Rang Mahal is a gourmet buffet spot by day and Indian fine dining concept by night. Its new menu, unveiled in March 2018, showcases Chef Milind’s modern take on Indian fare.
Housed in Pan Pacific Hotel, this restaurant boasts a lavish setting with dim lights and comfy seats to make your dining experience even more intimate.
For starters, we were served the Tomato Saar, Mulethi Herb Foam ($20). Chef Milind makes use of molecular gastronomy techniques to create a Mulethi, or sweet liquorice foam, which is rich in anti-oxidants and possesses multiple medicinal benefits. This tangy tomato soup was light, and is sure to whet your appetite.
Roomali Masala Papad ($15) is a starter reminiscent of a pizza, with Sev (lentil crispies), red onions, and green chilli scattered generously on a thin tortilla fried off on an overturned wok.
Although it looks like a pizza, it tasted more like a taco than anything else.
The tortilla gave the dish a delightful crunch, while the red onions and the green chillies brought the heat. It can get a little too spicy, but you can always pick the green chillies off if they’re not to your liking.
To combat the heat, you could get the Bombay Pani Poori ($25), which comes with empty shells into which you add spiced water and moong beansprout stuffing.
This version differs from the traditional Pani Poori, as you’ll get to customise the number of bean sprouts and amount of spiced water going into your semolina shells.
I was kind of sceptical of the spiced water initially, but when I tasted the Pani Poori, the tangy tamarind in the water erased all my doubts. The combination of the crispy shell, bean sprouts and water made for a savoury bite which is pretty easy on the palate.
One piece of advice I’d give is to portion of your bean sprouts carefully, as there may not be enough to fill all the shells. That aside, this Pani Poori may easily be my favourite out of all the dishes we tried.
Tandoori Duet of White and Green Asparagus ($35) showcases fresh stalks of asparagus marinated in mustard and cheese. Every piece of asparagus was sweet and tender, and the mild flavour gave us a brief respite from the spices present in all the other dishes.
The Tandoori Fondue – An Ensemble of Kebabs ($58), is another one of Chef Milind’s modern rendition of classic Indian fare. Made up of about five cheeses including Cheddar, Gruyere, and Emmental, this cheesy dip made the kebabs even more indulgent.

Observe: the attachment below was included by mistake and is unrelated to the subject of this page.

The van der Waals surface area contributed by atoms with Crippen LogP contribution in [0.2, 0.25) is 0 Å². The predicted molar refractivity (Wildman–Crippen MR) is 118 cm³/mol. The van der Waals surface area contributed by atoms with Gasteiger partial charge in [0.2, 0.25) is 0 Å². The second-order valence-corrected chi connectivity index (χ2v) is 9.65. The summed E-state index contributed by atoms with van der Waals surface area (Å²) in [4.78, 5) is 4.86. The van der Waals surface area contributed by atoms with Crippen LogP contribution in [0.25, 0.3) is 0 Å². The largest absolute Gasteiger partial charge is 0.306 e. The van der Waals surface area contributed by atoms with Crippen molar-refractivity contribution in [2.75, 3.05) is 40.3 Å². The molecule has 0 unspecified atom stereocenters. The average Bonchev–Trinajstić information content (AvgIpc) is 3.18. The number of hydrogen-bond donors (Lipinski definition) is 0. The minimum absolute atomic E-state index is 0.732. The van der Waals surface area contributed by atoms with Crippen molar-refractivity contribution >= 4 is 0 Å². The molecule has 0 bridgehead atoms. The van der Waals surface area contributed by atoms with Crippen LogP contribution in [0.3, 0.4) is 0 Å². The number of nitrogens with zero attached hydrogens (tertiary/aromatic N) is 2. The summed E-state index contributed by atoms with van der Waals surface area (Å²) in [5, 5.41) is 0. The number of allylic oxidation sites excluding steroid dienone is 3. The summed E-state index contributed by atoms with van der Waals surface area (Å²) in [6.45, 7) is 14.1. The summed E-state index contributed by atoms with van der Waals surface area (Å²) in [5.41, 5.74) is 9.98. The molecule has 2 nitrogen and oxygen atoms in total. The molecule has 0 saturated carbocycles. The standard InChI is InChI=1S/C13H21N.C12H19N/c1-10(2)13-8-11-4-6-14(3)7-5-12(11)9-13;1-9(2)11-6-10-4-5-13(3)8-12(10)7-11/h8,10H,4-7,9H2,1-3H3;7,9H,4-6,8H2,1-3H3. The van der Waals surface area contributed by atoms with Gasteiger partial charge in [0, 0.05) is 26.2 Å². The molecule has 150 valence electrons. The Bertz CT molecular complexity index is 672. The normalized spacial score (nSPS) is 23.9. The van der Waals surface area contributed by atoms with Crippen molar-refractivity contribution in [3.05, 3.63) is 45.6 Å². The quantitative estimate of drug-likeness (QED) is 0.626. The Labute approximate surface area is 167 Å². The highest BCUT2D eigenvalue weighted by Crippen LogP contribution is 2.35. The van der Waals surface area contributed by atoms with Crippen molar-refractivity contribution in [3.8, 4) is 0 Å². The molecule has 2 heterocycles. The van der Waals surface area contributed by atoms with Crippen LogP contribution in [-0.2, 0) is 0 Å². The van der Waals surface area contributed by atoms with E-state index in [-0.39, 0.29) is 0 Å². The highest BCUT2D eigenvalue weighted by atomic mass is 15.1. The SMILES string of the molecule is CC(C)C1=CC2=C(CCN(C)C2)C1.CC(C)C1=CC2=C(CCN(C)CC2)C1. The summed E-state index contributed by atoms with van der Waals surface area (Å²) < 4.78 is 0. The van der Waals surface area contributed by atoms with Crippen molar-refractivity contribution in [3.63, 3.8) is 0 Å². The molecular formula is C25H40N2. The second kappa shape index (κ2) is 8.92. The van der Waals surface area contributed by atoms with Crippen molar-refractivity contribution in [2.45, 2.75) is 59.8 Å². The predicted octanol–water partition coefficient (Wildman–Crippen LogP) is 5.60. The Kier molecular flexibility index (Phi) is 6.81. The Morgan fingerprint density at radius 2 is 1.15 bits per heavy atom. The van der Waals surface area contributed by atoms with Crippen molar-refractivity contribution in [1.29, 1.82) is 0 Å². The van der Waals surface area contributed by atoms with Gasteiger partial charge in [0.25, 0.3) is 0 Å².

Each portion comprises of four types of tender chicken kebabs, and garlic naan cubes. While this fondue was created with sharing in mind, it’s so addictive you’ll want the whole thing to yourself.
The Dhuwandaar Lamb Chops ($42) were tender, juicy, and mild. Great for people who aren’t too keen on gamey meats but still want to give lamb a try. The best way to savour them is to use your hands, go on, don’t be shy.
The Butter Chicken Bao ($42 for four pieces) is another must try. These little sliders are composed of steamed naan buns, which are more substantial and more firm than regular buns.
They’re also a whole lot chewier, which will make this dish even more fun to eat.
The butter curry chicken itself was fragrant, creamy, and seasoned just right. It was also not too spicy, which means that it’s a dish that can be enjoyed by everyone.
Subz Moilee ($36) is a vegan-friendly curry dish, comprising various seasonal vegetables stewed in a creamy coconut curry. This curry pairs exceptionally well with rice, as it’s “lemak” enough without being overly heavy.
Parsi Kheema Per Eeda, Maska Bao ($55) comes with a minced lamb curry, soft boiled egg, and baked rolls which are to be dipped into the curry.
When eaten alone, the Kheema was a little too salty. However, that wasn’t too big of an issue when we ate it with the buns. Like the Subz Moilee, this curry pairs well with the fluffy rice served at Rang Mahal.
The best way to end any meal is with desserts. Rang Mahal’s Gulab Jamun Flambé ($25) is a dessert that’s just as spectacular as the other dishes.
It features Gulab soaked in rose saffron nectar, then set alight with Drambuie liquor. This Gulab wasn’t as sweet as usual as it isn’t submerged in syrup. The fruit pieces which accompany the dessert also helped to act as a palate cleanser, and lighten the whole dish.
The Lychee Kulfi ($20) is made in-house, with only three ingredients: evaporated milk, sugar, and lychee. This icy treat was thicker than regular ice cream, so be sure to expect a super smooth mouthfeel that’ll make you melt on the inside.
Rang Mahal’s fresh take on Indian cuisine is a spectacle not to be missed. Although it may be relatively pricey, the quality you get will make every cent worth it.
Expected Damage: $80 – $150 per pax